TRADITIONALLY, visitors to Japan have had two choices. Stay in a Western chain hotel like a Hilton or opt for a Japanese establishment. The first option is safe but dull. There is something quite galling about returning to a slice of America or Europe when you’ve spent the day soaking up Eastern culture.
Nor is going for a Japanese chain, or one of the countless boutique hotels, a particularly easy experience. It is tricky to book online, with many of the websites written in Japanese only, while the rooms are, for the most part, much smaller than you might expect.
Then there are the little things: Japanese hotel rooms are fitted with the kinds of comforts a local might expect – electric toilet seats and traditional tea making facilities – but if you wanted to make a cup of coffee in your room, you could forget it.
In recent years, however, things have changed. The best Western chains (like Hyatt and Peninsula) are now designed with Japanese style in mind, while some high-end hoteliers in Japan have begun catering for Western travellers.
Here we’ve picked five hotels from Japan’s most visited cities – Tokyo, Kyoto and Osaka – that offer, as cliché would have it, the best of both worlds.
BARELY three years old, the Peninsula has already established itself as one of the great hotels of Tokyo. In a city known for its gaudy neon, this hotel is an exercise in how elegance need not be understated and it starts as soon as you walk through the door (or before that even, if one of the hotel’s vintage Rolls Royce cars happens to be waiting outside).
The lobby is a vast circular room, decked in Japanese wood with a magnificent chandelier consisting of over a thousand LEDs hanging in the centre. Afternoon tea is an unexpectedly popular activity in Japan and the Peninsula’s lobby might be the best place in the city to enjoy it; the current menu takes it’s inspiration from Jo Malone fragrances.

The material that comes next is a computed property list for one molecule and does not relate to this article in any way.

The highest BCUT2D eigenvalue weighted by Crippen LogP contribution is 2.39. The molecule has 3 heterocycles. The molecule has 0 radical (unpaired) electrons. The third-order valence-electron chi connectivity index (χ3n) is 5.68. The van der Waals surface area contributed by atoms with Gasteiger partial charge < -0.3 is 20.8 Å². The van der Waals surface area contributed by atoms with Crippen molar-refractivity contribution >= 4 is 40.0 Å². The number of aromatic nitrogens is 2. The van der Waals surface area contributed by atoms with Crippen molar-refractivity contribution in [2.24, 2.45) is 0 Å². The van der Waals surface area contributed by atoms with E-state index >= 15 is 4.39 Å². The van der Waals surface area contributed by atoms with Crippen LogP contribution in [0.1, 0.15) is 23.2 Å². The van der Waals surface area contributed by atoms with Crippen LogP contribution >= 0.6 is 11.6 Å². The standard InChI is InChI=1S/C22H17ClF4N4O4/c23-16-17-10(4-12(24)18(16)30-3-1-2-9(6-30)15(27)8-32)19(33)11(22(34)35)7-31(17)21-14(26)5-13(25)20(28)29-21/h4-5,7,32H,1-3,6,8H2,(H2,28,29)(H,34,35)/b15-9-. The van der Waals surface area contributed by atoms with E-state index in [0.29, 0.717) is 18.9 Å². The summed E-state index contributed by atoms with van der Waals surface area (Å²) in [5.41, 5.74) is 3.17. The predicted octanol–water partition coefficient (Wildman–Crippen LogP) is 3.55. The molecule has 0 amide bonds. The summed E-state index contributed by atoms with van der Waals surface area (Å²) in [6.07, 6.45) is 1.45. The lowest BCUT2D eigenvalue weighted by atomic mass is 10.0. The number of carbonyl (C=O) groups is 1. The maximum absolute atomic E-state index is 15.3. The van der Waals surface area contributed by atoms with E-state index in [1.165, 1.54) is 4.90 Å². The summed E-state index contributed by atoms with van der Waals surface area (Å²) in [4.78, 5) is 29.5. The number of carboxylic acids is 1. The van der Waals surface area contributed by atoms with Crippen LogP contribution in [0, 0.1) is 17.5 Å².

Given that space is at a premium in Tokyo, it’s impressive to find the very centre of the hotel given over to a stunning art installation. The Void is a series of silvery, fibre-optic sculptures suspended inside a 70 metre “black hole”, visible from every floor of the hotel.
Even more impressive, though, are the views. Situated opposite the Imperial Palace, the main residence of the Emperor of Japan, the hotel provides beauty and heritage at every turn.
Mistui Garden Hotel Ginza Premier, Tokyo
THERE is no doubt about it, the Mitsui Garden Hotel Ginza Premier in Tokyo is Japanese through and through. Like many Tokyo hotels, it is housed in the upper section of a soaring tower block – the entrance is accessed by an unremarkable elevator that’s shared with a photocopying firm. Once you arrive, however, you quickly realise there are advantages to having a lobby suspended 16 storeys in mid-air rather than the ground floor.
The near-panoramic views of the Tokyo skyline – including the famous Tokyo Tower – and the twisting nexus of futuristic roads, is breathtaking; the Piero Lissoni-designed interior almost pales in comparison, but not quite.
The rooms aren’t exactly tiny, although they’re small by Western standards, and are jam-packed with technical wizardry, luxury fabrics and glossy surfaces. Located on the edge of Japan’s fashionable Ginza district, the hotel is somewhat off the beaten track, although it does provide an opportunity to drop in on some of Tokyo’s more neglected areas. Nearby Shiodome, a futuristic skyscraper-packed district that is home to some of Japan’s biggest corporations, makes Canary Wharf look positively antiquated. You’re also perfectly located for a visit to the Tsukiji fish market, a must-see for any Tokyo visitor. A perfect example of high-end hotel living, Japanese-style.
Dojima Hotel, Osaka